That same insecurity also applies to legal adoptions, whether in the form of stranger adoptions (when biological parents are unwilling or unable to care for a child), or second-parent adoptions (when a second parent formally adopt a partner’s child to be recognized by the courts as a parent).     The laws relating to GLBT adoptions vary widely across different states and many couples can see their rights endangered simply by crossing a state line.    States such as Florida officially bar adoption of minor children by gay and lesbian parents although they are obliged to recognize legal adoptions in other states.  Other states practice a “double-bind” by banning adoption by unmarried couples while not recognizing same-sex marriage.   While adoptions by same-sex couples are legally recognized in states such as California, Massachusetts,  and  California, they are usually second-parent adoptions.

Though the legal hurdles many same-sex couples routinely endure are supposedly intended to protect children, how valid are the concerns raised by opponents of GLBT rights?     In answering this question, Dr. Patterson reviewed many of the actual studies looking at children of lesbian and gay parents to see if there was any substance to the concerns about their gender development, personal development, or social relationships.    

As far as gender relationships go, the usual objection was that children of GLBT parents would somehow pick up “wrong ideas” about appropriate gender roles.  Then again, this is based on defining atypical gender development and non-heterosexuality as abnormal and that children might somehow be “harmed” if they fail to develop as heterosexuals.    It also seems to focus on the need to punish children if they behave in ways that seem unsuitable to their biological gender.   As for actual research studying the relationship between parental sexual orientation and the development of gender identity,  no evidence of an actual link has ever been found.   Studies comparing children of heterosexual and non-heterosexual parents have found no significant differences in sexual orientation or gender identity.   In both groups, incidence of child homosexuality appears to be equivalent to what could be reasonably expected in the general population.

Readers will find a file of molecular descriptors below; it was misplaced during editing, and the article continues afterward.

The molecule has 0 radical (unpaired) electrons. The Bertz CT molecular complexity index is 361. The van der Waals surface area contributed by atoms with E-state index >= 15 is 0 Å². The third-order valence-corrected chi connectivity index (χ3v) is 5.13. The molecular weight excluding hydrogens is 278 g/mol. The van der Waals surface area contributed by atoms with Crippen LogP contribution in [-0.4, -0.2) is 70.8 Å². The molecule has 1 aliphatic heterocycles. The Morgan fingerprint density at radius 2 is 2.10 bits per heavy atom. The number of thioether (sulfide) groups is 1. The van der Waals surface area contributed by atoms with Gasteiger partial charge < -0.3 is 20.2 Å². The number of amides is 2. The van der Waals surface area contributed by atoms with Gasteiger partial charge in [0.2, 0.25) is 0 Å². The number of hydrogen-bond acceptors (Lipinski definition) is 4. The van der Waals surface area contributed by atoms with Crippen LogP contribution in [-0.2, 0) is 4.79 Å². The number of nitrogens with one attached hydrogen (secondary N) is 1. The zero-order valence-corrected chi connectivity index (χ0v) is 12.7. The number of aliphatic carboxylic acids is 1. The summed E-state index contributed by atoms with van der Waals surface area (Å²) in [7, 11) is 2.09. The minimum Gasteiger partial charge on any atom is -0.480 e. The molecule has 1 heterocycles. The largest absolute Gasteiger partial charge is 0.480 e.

Other concerns about children raised by GLBT parents include their developing emotional and behavioural problems such as substance abuse, psychiatric symptoms, poor self-image, and vulnerability to bullying.   Nationwide studies have shown no significant difference between children raised by same-sex and opposite-sex couples on various measures of anxiety, depression, self-esteem, delinquency, or substance abuse.    Whether in younger children or adolescents, parental sexual orientation does not appear to be a factor in overall adjustment or development of psychiatric problems.

As for social relationships,  most studies show no significant difference in peer relationships between children of heterosexual and non-heterosexual parents.   Although many children of same-sex parents are exposed to teasing or negative verbal comments about their family, the impact of such teasing on overall emotional adjustment appears relatively small. 

Overall, more than twenty-five years of research into the effects of growing up in a same-sex household,  the children of same-sex couples appear to be at least as well-adjusted as children growing up in opposite-sex households.   Whether the research looked at children or adolescents and however emotional adjustment was defined and measured, the results have been remarkably consistent despite the legal battles that have been fought over gay parenting.   While legislators continue to pass laws curbing same-sex parenting in the belief that children are being protected, research has shown that children raised by same-sex couples can and do turn out just fine.   

Though there is no question that children growing up in same-sex households can face pressures, those pressures are largely due to the legal uncertainty many same-sex families face in different jurisdictions.   Children growing up in places with more liberal laws and greater acceptance typically show the fewest problems.    Allowing same-sex couples and their families the same rights and freedoms that heterosexual families take for granted can only improve living conditions for everyone, regardless of sexual orientation.

 

Romeo Vitelli, Ph.D. is a psychologist in private practice in Toronto, Canada.